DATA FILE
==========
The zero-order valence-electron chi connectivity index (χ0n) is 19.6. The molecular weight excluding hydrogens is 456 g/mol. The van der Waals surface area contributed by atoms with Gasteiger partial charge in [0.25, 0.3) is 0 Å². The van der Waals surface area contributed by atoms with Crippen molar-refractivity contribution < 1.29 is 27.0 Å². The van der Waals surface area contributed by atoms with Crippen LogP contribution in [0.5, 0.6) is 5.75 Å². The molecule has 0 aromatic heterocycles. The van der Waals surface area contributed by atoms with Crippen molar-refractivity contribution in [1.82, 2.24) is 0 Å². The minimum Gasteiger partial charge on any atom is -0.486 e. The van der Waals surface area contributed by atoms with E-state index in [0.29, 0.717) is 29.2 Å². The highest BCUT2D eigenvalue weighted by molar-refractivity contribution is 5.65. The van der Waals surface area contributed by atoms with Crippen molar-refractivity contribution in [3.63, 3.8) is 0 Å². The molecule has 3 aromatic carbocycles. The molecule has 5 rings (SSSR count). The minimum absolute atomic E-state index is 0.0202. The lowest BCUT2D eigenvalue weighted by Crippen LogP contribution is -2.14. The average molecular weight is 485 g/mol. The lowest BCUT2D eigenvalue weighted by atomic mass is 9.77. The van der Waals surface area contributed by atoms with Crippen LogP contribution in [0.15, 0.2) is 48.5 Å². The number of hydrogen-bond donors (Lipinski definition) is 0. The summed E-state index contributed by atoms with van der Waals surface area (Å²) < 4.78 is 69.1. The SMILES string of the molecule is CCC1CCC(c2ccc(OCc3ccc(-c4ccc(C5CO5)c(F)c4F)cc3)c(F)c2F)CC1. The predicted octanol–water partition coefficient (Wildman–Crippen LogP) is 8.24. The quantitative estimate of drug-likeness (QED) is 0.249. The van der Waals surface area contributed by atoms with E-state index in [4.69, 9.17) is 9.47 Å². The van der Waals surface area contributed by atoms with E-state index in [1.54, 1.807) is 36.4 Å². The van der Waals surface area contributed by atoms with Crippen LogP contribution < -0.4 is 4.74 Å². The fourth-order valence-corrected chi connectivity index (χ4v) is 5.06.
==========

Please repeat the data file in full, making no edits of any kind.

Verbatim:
The zero-order valence-electron chi connectivity index (χ0n) is 19.6. The molecular weight excluding hydrogens is 456 g/mol. The van der Waals surface area contributed by atoms with Gasteiger partial charge in [0.25, 0.3) is 0 Å². The van der Waals surface area contributed by atoms with Crippen molar-refractivity contribution < 1.29 is 27.0 Å². The van der Waals surface area contributed by atoms with Crippen LogP contribution in [0.5, 0.6) is 5.75 Å². The molecule has 0 aromatic heterocycles. The van der Waals surface area contributed by atoms with Crippen molar-refractivity contribution in [1.82, 2.24) is 0 Å². The minimum Gasteiger partial charge on any atom is -0.486 e. The van der Waals surface area contributed by atoms with E-state index in [0.29, 0.717) is 29.2 Å². The highest BCUT2D eigenvalue weighted by molar-refractivity contribution is 5.65. The van der Waals surface area contributed by atoms with Crippen molar-refractivity contribution in [3.63, 3.8) is 0 Å². The molecule has 3 aromatic carbocycles. The molecule has 5 rings (SSSR count). The minimum absolute atomic E-state index is 0.0202. The lowest BCUT2D eigenvalue weighted by Crippen LogP contribution is -2.14. The average molecular weight is 485 g/mol. The lowest BCUT2D eigenvalue weighted by atomic mass is 9.77. The van der Waals surface area contributed by atoms with Crippen LogP contribution in [0.15, 0.2) is 48.5 Å². The number of hydrogen-bond donors (Lipinski definition) is 0. The summed E-state index contributed by atoms with van der Waals surface area (Å²) < 4.78 is 69.1. The SMILES string of the molecule is CCC1CCC(c2ccc(OCc3ccc(-c4ccc(C5CO5)c(F)c4F)cc3)c(F)c2F)CC1. The predicted octanol–water partition coefficient (Wildman–Crippen LogP) is 8.24. The quantitative estimate of drug-likeness (QED) is 0.249. The van der Waals surface area contributed by atoms with E-state index in [4.69, 9.17) is 9.47 Å². The van der Waals surface area contributed by atoms with E-state index in [1.54, 1.807) is 36.4 Å². The van der Waals surface area contributed by atoms with Crippen LogP contribution < -0.4 is 4.74 Å². The fourth-order valence-corrected chi connectivity index (χ4v) is 5.06.